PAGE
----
I was hoping that the first PSC post I made after my presentation on my research at Drexel would be more about my dissertation. However, I feel a recent series of events warranted more immediate attention.
Lately I’ve been thinking about what the is the biggest current threat to video games as a cultural medium. The biggest threat to the future of this medium is not the moral crusaders like Jack Thompson and his ilk who cry to the heavens that video game violence will bring about the downfall of society. It’s not the legislators who attempt to impose legal restrictions on content under the auspices that video games have no cultural value. It’s not the used games industry which developers argue steal away revenue and stifle creativity. It’s not even big AAA companies like EA and Activision and their succession of bland, unadventurous generic titles or DRM and other anti-piracy measures.
There is something far worse, something that is holding video games as a creative an artistic medium back; something that threatens the very future of this medium as it struggles to gain greater cultural legitimacy.
I am talking about the culture of misogyny that stands as the dark, seedy underbelly of video game culture. It manifests itself in many ways, from stereotypical depictions of female characters to evidence of sexism within the video game industry to verbal assaults on female gamers or game commentators.
One recent example will serve to illustrate what I mean and why it is so bad for the medium.
A few weeks ago Anita Sarkeesian, who runs the blog Feminist Frequency where she examines the role gender plays in media, launched a Kickstarter fund asking for $6,000 to finance a series of YouTube videos examining female stereotypes in videogames. She planned “Tropes vs. Women” as a series five videos, each examining a stereotypical archetype of women in video games, examining how video games shape perceptions of gender.
And some folks did not take too kindly to that. The project sparked a rancorous backlash as Internet trolls took up the flaming sword of web-based rage and launched a crusade against Sarkeesian. The YouTube page for her Kickstarter pitch became inundated with harassing posts chock full of sexism and antisemitism, using terms I’d prefer not to repeat here (Sarkessian has kept posting available and has kept a record of their venom here). Some posters sought to get her video flagged as terrorism or get her Kickstarter fund delisted. Still others took to her Wikipedia page received a similar treatment, flooded with racism and sexism. She even received threats of violence, rape, and death.
The people involved in these attacks did so not merely because of a difference in opinion with Sarkessian’s proposal. The people involved in these attacks wanted to go further than that, swearing a blood feud against Sarkeesian. Wrapping themselves in a crusade. They sought to silence her–more than that, they sought to destroy her reputation and force her to bow in submission. They didn’t just want to express disagreement with her ideas, they wanted to send a clear message that if you do not conform to their worldview, then your opinions mean less than nothing: it is mob justice in its ugliest form.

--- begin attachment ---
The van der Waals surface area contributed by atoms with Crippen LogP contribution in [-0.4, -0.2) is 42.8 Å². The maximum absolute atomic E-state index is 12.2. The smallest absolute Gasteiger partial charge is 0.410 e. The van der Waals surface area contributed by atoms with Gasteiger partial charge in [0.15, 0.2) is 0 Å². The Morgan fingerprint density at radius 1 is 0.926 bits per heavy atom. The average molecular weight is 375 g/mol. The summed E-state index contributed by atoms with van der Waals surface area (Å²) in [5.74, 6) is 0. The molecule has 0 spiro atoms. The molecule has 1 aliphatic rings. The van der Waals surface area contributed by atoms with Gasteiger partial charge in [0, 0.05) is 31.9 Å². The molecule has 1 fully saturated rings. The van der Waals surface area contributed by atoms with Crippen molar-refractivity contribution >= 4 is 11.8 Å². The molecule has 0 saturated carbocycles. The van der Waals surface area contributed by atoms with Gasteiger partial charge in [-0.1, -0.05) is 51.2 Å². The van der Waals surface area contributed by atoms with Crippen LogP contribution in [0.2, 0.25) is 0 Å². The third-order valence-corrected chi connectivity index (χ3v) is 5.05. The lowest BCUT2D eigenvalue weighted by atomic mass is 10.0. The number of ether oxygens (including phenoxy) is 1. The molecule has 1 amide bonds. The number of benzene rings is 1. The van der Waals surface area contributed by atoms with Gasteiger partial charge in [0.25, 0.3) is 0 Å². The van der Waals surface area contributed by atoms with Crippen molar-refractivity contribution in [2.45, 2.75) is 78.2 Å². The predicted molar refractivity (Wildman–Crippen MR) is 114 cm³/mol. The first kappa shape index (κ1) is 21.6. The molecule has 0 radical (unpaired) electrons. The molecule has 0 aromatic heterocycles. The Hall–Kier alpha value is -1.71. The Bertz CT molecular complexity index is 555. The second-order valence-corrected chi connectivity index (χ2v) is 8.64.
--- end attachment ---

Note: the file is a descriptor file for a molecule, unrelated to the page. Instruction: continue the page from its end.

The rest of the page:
They efforts were ultimately thwarted, as Sarkeesian managed to raise well above her $6,000 goal.
Video games–both the industry and the culture–have historically not been the most welcoming place for women. Women often get devalued within this world, note the numerous criticisms of Sarkeesian as not being a “true” gamer in an effort to destroy her credibility.
We can’t keep brushing this kind of behavior aside. We can’t simply sweep it under the rug as another case of teenage boys being boys. It needs to be shown that this is unacceptable. Because if we don’t, the whole medium suffers. Over the past year, video games have made incredible strides. Last May the National Endowment for the Arts extended recognition to video games as an art form. In March 2012, the Smithsonian launched a major exhibit exploring the Art of Video Games. They have found their way into the halls of academia and are in curricula. Even more important, last year the U.S. Supreme Court ruled that video games qualified for free speech protection under the First Amendment.
Despite all these great strides, there are still those who find it hard to take the medium seriously. Some still criticize it as nothing more than the pastime of immature male teenagers and adult men suffering from arrested development (see here and here). Behavior like what was exhibited regarding Sarkeesian and similar episodes like the controversy surrounding Aris Bahktanians only serves to bolster the cries against the cultural significance of video games and spark more calls to censor the medium.
The kind of behavior exhibited regarding Sarkeesian–the misogyny, the terroristic threats, and the implicit or explicit acceptance of it–is holding the medium back. If we allow this to be tolerated, we risk confirming the denunciations of outsiders that this medium is nothing more than a pastime for immature teenaged boys and adult men suffering from arrested development. It puts video games squarely in the place where those who see it as nothing but kids’ stuff want it to be. It stifles the progress the medium has made so far. As long as this kind of behavior is tolerated the medium will continue to struggle with its image. We, the numerous silent–game scholars, developers, critics, and players–need to end our silence. We need to cultivate an environment where the kind of misogyny and harassment evidenced here is generally denounced for the vitriol that it is.
We need to show that we outnumber the trolls; we are stronger than they are and we need to stand together. Or else we just prove all the alarmist critics of the medium right.